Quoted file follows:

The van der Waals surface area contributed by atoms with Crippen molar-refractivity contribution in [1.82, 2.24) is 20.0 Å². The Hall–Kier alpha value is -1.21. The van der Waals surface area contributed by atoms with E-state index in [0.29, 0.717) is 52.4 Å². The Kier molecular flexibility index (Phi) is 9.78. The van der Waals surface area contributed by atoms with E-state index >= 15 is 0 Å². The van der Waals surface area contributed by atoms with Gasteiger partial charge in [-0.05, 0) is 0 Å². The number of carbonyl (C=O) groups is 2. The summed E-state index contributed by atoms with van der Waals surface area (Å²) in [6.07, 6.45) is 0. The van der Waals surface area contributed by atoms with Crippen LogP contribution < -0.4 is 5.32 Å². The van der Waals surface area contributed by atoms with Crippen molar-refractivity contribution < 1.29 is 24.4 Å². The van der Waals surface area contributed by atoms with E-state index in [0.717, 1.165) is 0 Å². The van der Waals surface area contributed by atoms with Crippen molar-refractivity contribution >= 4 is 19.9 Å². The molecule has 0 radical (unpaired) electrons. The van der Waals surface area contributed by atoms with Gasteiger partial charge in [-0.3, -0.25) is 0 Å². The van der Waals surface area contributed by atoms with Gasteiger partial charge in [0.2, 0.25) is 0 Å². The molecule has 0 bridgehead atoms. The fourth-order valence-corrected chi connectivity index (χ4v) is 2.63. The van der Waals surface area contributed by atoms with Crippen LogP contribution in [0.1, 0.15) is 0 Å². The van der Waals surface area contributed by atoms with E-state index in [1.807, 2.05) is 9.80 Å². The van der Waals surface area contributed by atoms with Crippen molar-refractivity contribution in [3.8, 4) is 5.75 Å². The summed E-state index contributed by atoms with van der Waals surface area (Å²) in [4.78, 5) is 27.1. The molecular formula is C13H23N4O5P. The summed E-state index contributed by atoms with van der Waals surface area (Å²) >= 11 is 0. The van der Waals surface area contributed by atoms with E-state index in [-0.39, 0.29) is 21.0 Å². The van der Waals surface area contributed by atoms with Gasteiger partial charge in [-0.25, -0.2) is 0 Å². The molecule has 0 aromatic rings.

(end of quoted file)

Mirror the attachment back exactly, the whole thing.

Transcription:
The van der Waals surface area contributed by atoms with Crippen molar-refractivity contribution in [1.82, 2.24) is 20.0 Å². The Hall–Kier alpha value is -1.21. The van der Waals surface area contributed by atoms with E-state index in [0.29, 0.717) is 52.4 Å². The Kier molecular flexibility index (Phi) is 9.78. The van der Waals surface area contributed by atoms with E-state index >= 15 is 0 Å². The van der Waals surface area contributed by atoms with Gasteiger partial charge in [-0.05, 0) is 0 Å². The number of carbonyl (C=O) groups is 2. The summed E-state index contributed by atoms with van der Waals surface area (Å²) in [6.07, 6.45) is 0. The van der Waals surface area contributed by atoms with Crippen LogP contribution < -0.4 is 5.32 Å². The van der Waals surface area contributed by atoms with Crippen molar-refractivity contribution < 1.29 is 24.4 Å². The van der Waals surface area contributed by atoms with E-state index in [0.717, 1.165) is 0 Å². The van der Waals surface area contributed by atoms with Crippen molar-refractivity contribution >= 4 is 19.9 Å². The molecule has 0 radical (unpaired) electrons. The van der Waals surface area contributed by atoms with Gasteiger partial charge in [-0.3, -0.25) is 0 Å². The van der Waals surface area contributed by atoms with Gasteiger partial charge in [0.2, 0.25) is 0 Å². The molecule has 0 bridgehead atoms. The fourth-order valence-corrected chi connectivity index (χ4v) is 2.63. The van der Waals surface area contributed by atoms with Crippen LogP contribution in [0.1, 0.15) is 0 Å². The van der Waals surface area contributed by atoms with E-state index in [1.807, 2.05) is 9.80 Å². The van der Waals surface area contributed by atoms with Crippen molar-refractivity contribution in [3.8, 4) is 5.75 Å². The summed E-state index contributed by atoms with van der Waals surface area (Å²) in [4.78, 5) is 27.1. The molecular formula is C13H23N4O5P. The summed E-state index contributed by atoms with van der Waals surface area (Å²) >= 11 is 0. The van der Waals surface area contributed by atoms with E-state index in [-0.39, 0.29) is 21.0 Å². The van der Waals surface area contributed by atoms with Gasteiger partial charge in [-0.25, -0.2) is 0 Å². The molecule has 0 aromatic rings.